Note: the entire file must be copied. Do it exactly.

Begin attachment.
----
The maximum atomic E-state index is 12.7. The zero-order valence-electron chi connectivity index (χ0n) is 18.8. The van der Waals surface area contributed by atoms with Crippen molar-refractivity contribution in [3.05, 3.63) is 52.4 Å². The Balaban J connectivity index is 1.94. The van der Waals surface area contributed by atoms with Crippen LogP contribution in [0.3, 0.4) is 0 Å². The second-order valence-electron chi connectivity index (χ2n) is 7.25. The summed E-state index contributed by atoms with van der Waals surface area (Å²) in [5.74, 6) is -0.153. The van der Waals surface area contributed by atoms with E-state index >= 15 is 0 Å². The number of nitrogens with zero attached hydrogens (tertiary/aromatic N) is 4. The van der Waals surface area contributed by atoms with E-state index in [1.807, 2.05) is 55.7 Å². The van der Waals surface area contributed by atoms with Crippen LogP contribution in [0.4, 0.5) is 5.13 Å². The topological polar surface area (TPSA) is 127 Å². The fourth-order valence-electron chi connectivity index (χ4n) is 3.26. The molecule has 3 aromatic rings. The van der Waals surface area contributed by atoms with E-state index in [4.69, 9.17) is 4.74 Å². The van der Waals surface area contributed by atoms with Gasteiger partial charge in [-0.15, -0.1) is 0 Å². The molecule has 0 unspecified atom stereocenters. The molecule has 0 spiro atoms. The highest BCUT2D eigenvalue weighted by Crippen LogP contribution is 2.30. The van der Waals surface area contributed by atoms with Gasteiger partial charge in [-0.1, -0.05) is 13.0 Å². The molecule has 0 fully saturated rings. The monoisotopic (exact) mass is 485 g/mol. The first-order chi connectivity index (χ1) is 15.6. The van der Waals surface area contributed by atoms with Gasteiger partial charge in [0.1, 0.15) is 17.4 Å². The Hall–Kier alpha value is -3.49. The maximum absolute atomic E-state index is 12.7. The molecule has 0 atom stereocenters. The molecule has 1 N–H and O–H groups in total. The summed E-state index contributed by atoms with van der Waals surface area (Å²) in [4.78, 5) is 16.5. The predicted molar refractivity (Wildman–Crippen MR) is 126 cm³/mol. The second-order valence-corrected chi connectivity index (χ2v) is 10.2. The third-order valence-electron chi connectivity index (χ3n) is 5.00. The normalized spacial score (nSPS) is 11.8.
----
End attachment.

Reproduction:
The maximum atomic E-state index is 12.7. The zero-order valence-electron chi connectivity index (χ0n) is 18.8. The van der Waals surface area contributed by atoms with Crippen molar-refractivity contribution in [3.05, 3.63) is 52.4 Å². The Balaban J connectivity index is 1.94. The van der Waals surface area contributed by atoms with Crippen LogP contribution in [0.3, 0.4) is 0 Å². The second-order valence-electron chi connectivity index (χ2n) is 7.25. The summed E-state index contributed by atoms with van der Waals surface area (Å²) in [5.74, 6) is -0.153. The van der Waals surface area contributed by atoms with E-state index >= 15 is 0 Å². The number of nitrogens with zero attached hydrogens (tertiary/aromatic N) is 4. The van der Waals surface area contributed by atoms with E-state index in [1.807, 2.05) is 55.7 Å². The van der Waals surface area contributed by atoms with Crippen LogP contribution in [0.4, 0.5) is 5.13 Å². The topological polar surface area (TPSA) is 127 Å². The fourth-order valence-electron chi connectivity index (χ4n) is 3.26. The molecule has 3 aromatic rings. The van der Waals surface area contributed by atoms with E-state index in [4.69, 9.17) is 4.74 Å². The van der Waals surface area contributed by atoms with Gasteiger partial charge in [-0.15, -0.1) is 0 Å². The molecule has 0 unspecified atom stereocenters. The molecule has 0 spiro atoms. The highest BCUT2D eigenvalue weighted by Crippen LogP contribution is 2.30. The van der Waals surface area contributed by atoms with Gasteiger partial charge in [-0.1, -0.05) is 13.0 Å². The molecule has 0 fully saturated rings. The monoisotopic (exact) mass is 485 g/mol. The first-order chi connectivity index (χ1) is 15.6. The van der Waals surface area contributed by atoms with Gasteiger partial charge in [0.1, 0.15) is 17.4 Å². The Hall–Kier alpha value is -3.49. The maximum absolute atomic E-state index is 12.7. The molecule has 0 atom stereocenters. The molecule has 1 N–H and O–H groups in total. The summed E-state index contributed by atoms with van der Waals surface area (Å²) in [4.78, 5) is 16.5. The predicted molar refractivity (Wildman–Crippen MR) is 126 cm³/mol. The second-order valence-corrected chi connectivity index (χ2v) is 10.2. The third-order valence-electron chi connectivity index (χ3n) is 5.00. The normalized spacial score (nSPS) is 11.8.